A friend just pointed me to this CNET News.com article describing a security hole in the Trillian IM client for Windows. It's a standard buffer overrun defect --- these are criminally common in software, and this one would probably be easy to fix if Trillian were written properly. But I want to comment on Matt Hines's article, which contains the following paragraph:
Cerulean co-founder and CEO Scott Werndorfer said the buffer-related vulnerability is of "extremely low risk." In an e-mail sent to CNET News.com on Friday, he said that attackers would need to construct an entire fake IM software client for the sole purpose of sending a malicious request to a Trillian user. That person would then have to actually accept that message request in order for the attacker to take advantage of the flaw, he said.
If I'd written this article, the next paragraphs would read:
However, Werndorfer is lying. Numerous open source instant messaging clients and libraries are freely available on the Internet, and any malicious programmer could simply download one of these, change or add a small amount of code --- perhaps even a single line --- and obtain a working exploit. The exploit would then circulate rapidly through the cracker underground, so that even unskilled "script kiddies" would have access to it. It is true that users would have to accept the message, but in practice a large fraction of users will accept a cleverly crafted message. Consider, for example, whether any teenager you know would reject a message from "SecretCrushOnU".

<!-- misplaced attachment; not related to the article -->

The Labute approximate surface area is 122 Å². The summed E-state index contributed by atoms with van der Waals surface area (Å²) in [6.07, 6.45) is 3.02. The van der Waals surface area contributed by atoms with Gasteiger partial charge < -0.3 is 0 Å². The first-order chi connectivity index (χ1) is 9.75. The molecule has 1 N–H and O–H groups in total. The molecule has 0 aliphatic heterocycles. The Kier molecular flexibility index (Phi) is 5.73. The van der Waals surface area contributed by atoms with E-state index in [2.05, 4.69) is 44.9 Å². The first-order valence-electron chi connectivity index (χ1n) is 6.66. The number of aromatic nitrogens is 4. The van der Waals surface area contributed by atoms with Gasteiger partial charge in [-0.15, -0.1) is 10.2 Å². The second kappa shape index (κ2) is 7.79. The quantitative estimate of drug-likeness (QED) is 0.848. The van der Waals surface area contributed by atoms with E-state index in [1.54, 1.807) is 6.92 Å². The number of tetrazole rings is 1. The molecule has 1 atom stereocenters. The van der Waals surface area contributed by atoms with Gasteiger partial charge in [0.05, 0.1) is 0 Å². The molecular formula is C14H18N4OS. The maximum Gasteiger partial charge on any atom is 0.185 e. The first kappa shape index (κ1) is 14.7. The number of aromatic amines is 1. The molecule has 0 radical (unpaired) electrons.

In fact, the only mitigating factor in this case is that Trillian is much less popular than the IM clients offered by AOL, Yahoo!, and Microsoft. Attackers would be able to compromise a relatively small number of targets, which somewhat reduces the motivation to exploit Trillian's defects.
So why doesn't Hines write something like the above? I suspect that he's too ignorant of the technology, and too lazy to pick up the phone and call someone who isn't. Or maybe Hines wrote the right article, and his editor trimmed it. Either way, CNET News.com should be embarrassed, particularly since they market themselves as specialists in technology news.